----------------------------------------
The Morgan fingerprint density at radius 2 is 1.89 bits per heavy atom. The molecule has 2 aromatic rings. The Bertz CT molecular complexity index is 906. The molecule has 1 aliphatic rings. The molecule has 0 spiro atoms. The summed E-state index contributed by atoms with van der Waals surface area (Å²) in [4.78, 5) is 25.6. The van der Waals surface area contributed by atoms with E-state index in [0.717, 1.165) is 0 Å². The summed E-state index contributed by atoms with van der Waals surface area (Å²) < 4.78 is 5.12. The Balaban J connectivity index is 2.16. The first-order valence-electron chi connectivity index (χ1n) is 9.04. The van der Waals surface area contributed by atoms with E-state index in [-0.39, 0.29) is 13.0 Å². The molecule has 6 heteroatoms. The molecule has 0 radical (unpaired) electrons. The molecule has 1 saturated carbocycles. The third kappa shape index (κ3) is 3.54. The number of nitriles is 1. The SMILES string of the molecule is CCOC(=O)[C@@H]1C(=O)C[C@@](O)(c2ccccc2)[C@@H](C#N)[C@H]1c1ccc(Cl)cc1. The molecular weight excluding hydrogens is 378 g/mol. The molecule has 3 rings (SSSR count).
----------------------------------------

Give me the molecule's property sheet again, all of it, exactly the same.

The Morgan fingerprint density at radius 2 is 1.89 bits per heavy atom. The molecule has 2 aromatic rings. The Bertz CT molecular complexity index is 906. The molecule has 1 aliphatic rings. The molecule has 0 spiro atoms. The summed E-state index contributed by atoms with van der Waals surface area (Å²) in [4.78, 5) is 25.6. The van der Waals surface area contributed by atoms with E-state index in [0.717, 1.165) is 0 Å². The summed E-state index contributed by atoms with van der Waals surface area (Å²) < 4.78 is 5.12. The Balaban J connectivity index is 2.16. The first-order valence-electron chi connectivity index (χ1n) is 9.04. The van der Waals surface area contributed by atoms with E-state index in [-0.39, 0.29) is 13.0 Å². The molecule has 6 heteroatoms. The molecule has 0 radical (unpaired) electrons. The molecule has 1 saturated carbocycles. The third kappa shape index (κ3) is 3.54. The number of nitriles is 1. The SMILES string of the molecule is CCOC(=O)[C@@H]1C(=O)C[C@@](O)(c2ccccc2)[C@@H](C#N)[C@H]1c1ccc(Cl)cc1. The molecular weight excluding hydrogens is 378 g/mol. The molecule has 3 rings (SSSR count).